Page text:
The Module Hierarchy Change (Coming soon!)¶
As a Unity user, you have access to many modules built with various software stacks. As Unity grows and more modules are installed with more stacks, it can become difficult to effectively manage them all. The hierarchy change is to combat module bloat, simplify module names, and (most importantly) prevent conflicts. For many users, nothing will change, but some will have to take a few extra steps when loading modules going forward.
$MODULEPATH environment variable is a list of directories in which Lmod searches for modules. With a module hierarchy, not all directories are added to the modulepath by default.
This means not all modules can be found with
What does this mean for my workflow?¶
Without extra steps you may encounter the following error:
No module(s) or extension(s) found!If the avail list is too long consider trying: "module --default avail" or "ml -d av" to just list the default modules. "module overview" or "ml ov" to display the number of modules for each name. Use "module spider" to find all possible modules and extensions. Use "module keyword key1 key2 ..." to search for all possible modules matching any of the "keys".
In this case you can follow the documentation on how to use the hierarchy.
In short, you use the
In many cases, it can be as simple as changing
module load gromacs
module load openmpi gromacs
Does this affect me?¶
The following modules are no longer in the default modulepath:
- modules built with the intel classic compilers
- modules that use mpi
- modules built for specific CPU micro-architectures
Module name length¶
Historically we have tried to make each module name unique. For example:
This has worked well enough, but long module names make it harder for Lmod to display many modules on one screen, because horizontal whitespace can be used for more columns.
Gromacs, for example:
email@example.com would be shortened to
Module name conflicts¶
If module names are not unique, it can be difficult to choose which module to load. When two modules from different directories have the same name, Lmod will decide which is default and mark it with a
(D) flag. The only way to get around this is to manually manipulate
$MODULEPATH to exclude certain directories until the desired module is marked as default. With the hierarchy, it's implicit that if you add special modules to your modulepath, you want those special modules to take priority.
Some software (particularly that which uses mpi) needs to be built in a similar manner to its dependencies. NetCDF, for example, will not work unless HDF5 and MPI are built with the same compiler and with certain parameters.
With modules specific to CPU micro-architectures, it's possible to compile software on one node that is unable to run on other nodes. For example, linking off of Skylake modules may lead to problems when running on older Haswell nodes.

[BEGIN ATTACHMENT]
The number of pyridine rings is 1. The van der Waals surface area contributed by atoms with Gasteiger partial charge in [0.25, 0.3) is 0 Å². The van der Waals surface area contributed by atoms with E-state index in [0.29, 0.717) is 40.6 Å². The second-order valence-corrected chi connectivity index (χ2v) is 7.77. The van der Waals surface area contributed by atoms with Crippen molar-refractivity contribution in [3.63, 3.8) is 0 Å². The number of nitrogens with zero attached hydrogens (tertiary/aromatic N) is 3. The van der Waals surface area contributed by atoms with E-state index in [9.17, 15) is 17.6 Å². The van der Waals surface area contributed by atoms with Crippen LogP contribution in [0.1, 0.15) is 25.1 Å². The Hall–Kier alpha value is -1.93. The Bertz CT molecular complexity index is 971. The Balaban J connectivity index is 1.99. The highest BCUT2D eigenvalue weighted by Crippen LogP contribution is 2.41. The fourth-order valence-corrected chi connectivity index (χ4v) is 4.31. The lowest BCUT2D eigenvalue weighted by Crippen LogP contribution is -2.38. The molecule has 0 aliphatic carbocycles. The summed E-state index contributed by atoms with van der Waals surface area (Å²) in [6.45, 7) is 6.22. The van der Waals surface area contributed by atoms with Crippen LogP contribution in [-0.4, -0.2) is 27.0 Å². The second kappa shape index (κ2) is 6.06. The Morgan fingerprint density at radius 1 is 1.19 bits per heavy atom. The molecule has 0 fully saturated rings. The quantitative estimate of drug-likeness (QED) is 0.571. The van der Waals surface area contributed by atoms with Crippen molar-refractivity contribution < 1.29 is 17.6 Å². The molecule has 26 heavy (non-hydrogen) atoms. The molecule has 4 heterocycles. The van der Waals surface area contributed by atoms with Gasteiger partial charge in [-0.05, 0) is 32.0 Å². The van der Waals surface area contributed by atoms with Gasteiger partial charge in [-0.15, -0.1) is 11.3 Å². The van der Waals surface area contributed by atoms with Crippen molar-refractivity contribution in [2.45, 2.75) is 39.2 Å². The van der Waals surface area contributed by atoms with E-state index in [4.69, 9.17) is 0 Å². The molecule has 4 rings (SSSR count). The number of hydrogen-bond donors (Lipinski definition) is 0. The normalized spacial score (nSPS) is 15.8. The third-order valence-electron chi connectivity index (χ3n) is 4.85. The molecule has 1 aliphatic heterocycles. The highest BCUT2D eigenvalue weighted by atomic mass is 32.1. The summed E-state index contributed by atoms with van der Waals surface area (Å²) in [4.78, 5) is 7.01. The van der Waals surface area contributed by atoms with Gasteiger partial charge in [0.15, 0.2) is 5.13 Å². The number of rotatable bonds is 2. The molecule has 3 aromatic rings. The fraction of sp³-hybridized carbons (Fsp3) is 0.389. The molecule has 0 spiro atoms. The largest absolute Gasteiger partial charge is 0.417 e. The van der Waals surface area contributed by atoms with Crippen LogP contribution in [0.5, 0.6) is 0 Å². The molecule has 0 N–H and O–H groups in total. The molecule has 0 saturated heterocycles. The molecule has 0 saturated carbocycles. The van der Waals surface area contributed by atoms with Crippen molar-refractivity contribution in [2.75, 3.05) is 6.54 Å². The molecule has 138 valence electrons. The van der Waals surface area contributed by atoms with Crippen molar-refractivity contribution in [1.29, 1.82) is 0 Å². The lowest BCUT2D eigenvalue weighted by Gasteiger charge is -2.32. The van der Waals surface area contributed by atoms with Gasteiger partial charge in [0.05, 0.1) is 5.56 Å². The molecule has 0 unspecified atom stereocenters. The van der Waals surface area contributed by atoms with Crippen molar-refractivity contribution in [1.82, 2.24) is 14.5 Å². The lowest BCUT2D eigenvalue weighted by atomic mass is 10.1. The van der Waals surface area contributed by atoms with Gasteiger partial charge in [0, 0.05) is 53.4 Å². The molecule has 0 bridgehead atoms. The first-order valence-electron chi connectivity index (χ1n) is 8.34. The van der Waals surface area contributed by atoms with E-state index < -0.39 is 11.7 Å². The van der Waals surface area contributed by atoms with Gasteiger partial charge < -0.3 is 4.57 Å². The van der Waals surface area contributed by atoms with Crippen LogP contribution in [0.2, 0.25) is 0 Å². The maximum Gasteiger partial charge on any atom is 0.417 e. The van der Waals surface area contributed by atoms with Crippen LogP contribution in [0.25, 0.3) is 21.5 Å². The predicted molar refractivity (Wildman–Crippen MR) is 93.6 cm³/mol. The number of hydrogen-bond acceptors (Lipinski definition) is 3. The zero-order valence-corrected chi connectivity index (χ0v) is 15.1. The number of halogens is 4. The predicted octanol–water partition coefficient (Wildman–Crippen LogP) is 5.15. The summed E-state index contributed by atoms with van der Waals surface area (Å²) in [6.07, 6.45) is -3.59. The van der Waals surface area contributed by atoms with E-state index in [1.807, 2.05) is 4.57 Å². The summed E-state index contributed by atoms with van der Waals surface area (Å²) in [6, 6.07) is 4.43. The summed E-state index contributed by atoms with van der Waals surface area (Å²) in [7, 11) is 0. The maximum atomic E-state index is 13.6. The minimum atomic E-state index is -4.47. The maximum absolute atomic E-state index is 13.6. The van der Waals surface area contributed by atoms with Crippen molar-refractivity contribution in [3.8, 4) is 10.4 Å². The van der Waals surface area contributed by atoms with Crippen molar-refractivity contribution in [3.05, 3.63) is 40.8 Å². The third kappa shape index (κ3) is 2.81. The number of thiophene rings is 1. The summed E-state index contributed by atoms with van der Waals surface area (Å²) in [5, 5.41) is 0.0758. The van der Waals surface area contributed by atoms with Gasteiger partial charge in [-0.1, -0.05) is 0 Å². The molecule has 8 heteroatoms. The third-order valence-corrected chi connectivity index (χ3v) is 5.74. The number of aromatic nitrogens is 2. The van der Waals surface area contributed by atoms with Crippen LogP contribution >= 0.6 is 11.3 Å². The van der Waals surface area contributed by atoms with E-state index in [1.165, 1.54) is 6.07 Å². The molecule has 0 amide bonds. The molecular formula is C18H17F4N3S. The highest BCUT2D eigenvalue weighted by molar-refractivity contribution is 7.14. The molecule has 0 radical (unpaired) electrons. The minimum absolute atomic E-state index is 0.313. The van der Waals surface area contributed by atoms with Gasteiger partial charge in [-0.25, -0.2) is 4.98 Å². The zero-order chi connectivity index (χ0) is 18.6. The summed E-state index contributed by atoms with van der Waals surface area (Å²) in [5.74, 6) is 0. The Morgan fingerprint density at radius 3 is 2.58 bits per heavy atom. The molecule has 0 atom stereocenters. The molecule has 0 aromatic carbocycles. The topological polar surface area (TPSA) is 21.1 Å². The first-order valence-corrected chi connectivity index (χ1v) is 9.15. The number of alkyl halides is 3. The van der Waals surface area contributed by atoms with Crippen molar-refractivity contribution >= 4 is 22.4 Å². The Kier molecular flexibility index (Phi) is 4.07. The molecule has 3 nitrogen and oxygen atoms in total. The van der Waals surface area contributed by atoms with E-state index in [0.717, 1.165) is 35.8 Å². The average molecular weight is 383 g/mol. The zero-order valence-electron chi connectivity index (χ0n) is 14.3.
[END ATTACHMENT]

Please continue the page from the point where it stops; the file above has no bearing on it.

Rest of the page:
If you try to compile using a set of incompatible modules, bad things can happen. At best, Cmake/Autotools will tell you to use something else; At worst, you can struggle with nebulous compiler errors for hours on end. At runtime the result is largely the same.
From the Lmod documentation:
it is quite easy to load an incompatible set of modules. Now, it is possible that the system administrators at your site might have set up conflicts to avoid loading mismatched modules. However, using conflicts can be fragile. What happens if a site adds a new compiler such as clang or pgi or a new mpi stack? All those module file conflict statements will have to be updated.
A module hierarchy is a robust and elegant solution to avoid module conflicts.
What is going on under the hood?¶
Our current module tree has two main directories with many modules inside.
We are simply splitting it into multiple directories.
/modules/modulefiles /modules/spack_modulefiles ├── linux-ubuntu20.04-x86_64 | ├── Core | ├── intel/2021.4.0 | ├── intel-oneapi-mpi/2021.6.0 | │ └── openblas/0.3.18 | ├── openblas/0.3.18 | ├── openmpi/4.1.3 | | └── intel-mkl/2020.4.304 | ├── openmpi/4.1.4 | | └── intel-mkl/2020.4.304 | └── atlas/3.10.3 ├── linux-ubuntu20.04-aarch64 | └── ... └── linux-ubuntu20.04-ppc64le └── ...
The Unity module set is split in two.
/modules/modulefiles contains our homebrew modules, those compiled by hand by the admins.
/modules/spack_modulefiles contains modules created by Spack.
/modules/modulefiles is not changing.
At the start of each new login shell,
$MODULEPATH contains only
/modules/spack_modulefiles/linux-ubuntu20.04-<architecture>/Core. The "Core" directory contains the modules compiled with Ubuntu's default GNU compiler suite, and without any special providers. Modules made with another compiler, or with special providers, are separated from Core and given their own directory. When you
module load a compiler or special provider, its directory is added to
$MODULEPATH, and any modules in that directory are now available to use.
Also included in this change¶
- Lmod will no longer allow you to load modules without a version name.
- Every new Slurm job will
. You will have to make sure that your jobs load modules all by themselves.
- This is to ensure that incompatible modules are not used.
- New commands are available in your shell:
- We are switching Spack TCL modules to Lua.
- This shouldn't affect the user experience.